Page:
Grandparents Eating Out Less? It Could Affect You More Than You Think
Senior belt-tightening could mean a tighter economy for all.
Originally published by OZY on October 5, 2017.
Peter Chubb prefers to take his meals in. The 65-year old retiree used to enjoy splurging on breakfast at the cafe around the corner — British-born, he loved having a British fry-up at a pub he found near his home. Lately, though, he’s tightening the belt, and making eggs and bacon at home.
“I’m just a pensioner. I need to watch my spending,” he says.
You’re not imagining it: Nana and Gramps are dining out less frequently. All told, they’re just spending a lot less money — period.
The numbers validate your suspicions. The JPMorgan Chase Institute analyzed Local Consumer Commerce between December 2013 and December 2016:
The Local Consumer Commerce Index (LCCI) measures the monthly year-over-year growth rate of everyday debit and credit card spending by over 60 million anonymized Chase customers across 15 U.S. cities including Atlanta, Chicago, San Francisco and New York, among others. Measuring the LCCI is a good way of checking the pulse of consumer spending. And while the LCCI dropped across the board across all age brackets, the dent was most pronounced in the 55+ demographic.
Boomers (ages 53–71 in 2017), largely a subset of the 55+ consumers, are partly to blame for the drop, says Jeff White, financial analyst at FitSmallBusiness.com. “Many boomers have hit retirement ages and are not adequately prepared financially. This has made them realize a much lower amount of cash to be used as excess income,” White says. Boomers have often been labeled the sandwich generation, and that too might be contributing to belt-tightening.
“Other boomers are stuck between helping their elderly parents and their struggling children or grandchildren. This puts a strain on their personal cash flow, and results in less spending in the economy,” White adds.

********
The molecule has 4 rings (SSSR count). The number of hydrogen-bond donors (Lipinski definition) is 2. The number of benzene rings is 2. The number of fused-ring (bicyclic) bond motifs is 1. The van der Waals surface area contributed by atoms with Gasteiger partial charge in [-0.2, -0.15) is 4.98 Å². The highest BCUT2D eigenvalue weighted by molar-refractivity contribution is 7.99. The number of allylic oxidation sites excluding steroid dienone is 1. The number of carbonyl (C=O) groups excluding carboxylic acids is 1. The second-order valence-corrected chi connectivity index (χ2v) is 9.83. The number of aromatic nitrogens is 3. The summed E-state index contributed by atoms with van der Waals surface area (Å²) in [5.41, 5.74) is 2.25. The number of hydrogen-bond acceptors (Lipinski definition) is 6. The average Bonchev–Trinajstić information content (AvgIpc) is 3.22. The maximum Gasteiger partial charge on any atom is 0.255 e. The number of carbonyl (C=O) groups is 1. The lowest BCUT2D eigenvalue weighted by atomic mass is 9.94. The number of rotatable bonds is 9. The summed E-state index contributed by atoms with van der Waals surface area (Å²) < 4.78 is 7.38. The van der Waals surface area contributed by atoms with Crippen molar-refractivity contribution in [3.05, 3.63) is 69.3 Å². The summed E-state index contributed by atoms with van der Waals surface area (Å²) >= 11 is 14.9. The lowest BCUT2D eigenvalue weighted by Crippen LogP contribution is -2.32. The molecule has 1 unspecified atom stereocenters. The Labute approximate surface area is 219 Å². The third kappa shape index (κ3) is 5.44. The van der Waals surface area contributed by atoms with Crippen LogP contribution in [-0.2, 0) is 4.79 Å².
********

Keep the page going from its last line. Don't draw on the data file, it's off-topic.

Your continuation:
Borrowing is not as easy as it used to be either. “Boomers have lived on credit for a number of years to keep up their spending habits,” White points out. “Some of them have finally hit the end of the line with either being forced to retire early, or just running out of credit space to spend.”
That other sizable demographic, the millennials, shakily makes up for the drop in spending from seniors, but not by much. The report from the JPMorgan Chase Institute shows that in December 2016, consumer spending by the 35–54 demographic was 41.2 percent of the total and the under 35 bracket contributed only 20.6 percent.
Seniors’ appetite for restaurants seems to have become particularly tepid. In December 2016, the difference between LCCI percentage spend at restaurants between consumers under 35 and over 55 was 13.8 points, a noticeable increase of 5.2 points from March 2014. In other words, the gap for eating out between the under 35 and over 55 group has been widening.
Restaurants are dishing out more options and offering more Instagram-worthy concoctions for the younger set, which might partly explain why the 55+ is turned off and less eager to gobble up what’s fed them.
Regardless of the reasons, a decreased senior appetite for spending is worth keeping a cautious eye on. Especially given the coming “silver tsunami” — where, according to the U.S. Census Bureau, more than 20 percent of the U.S. population will be 65 or older by 2030 — this could quite possibly be a sea change that the economy cannot afford to ignore.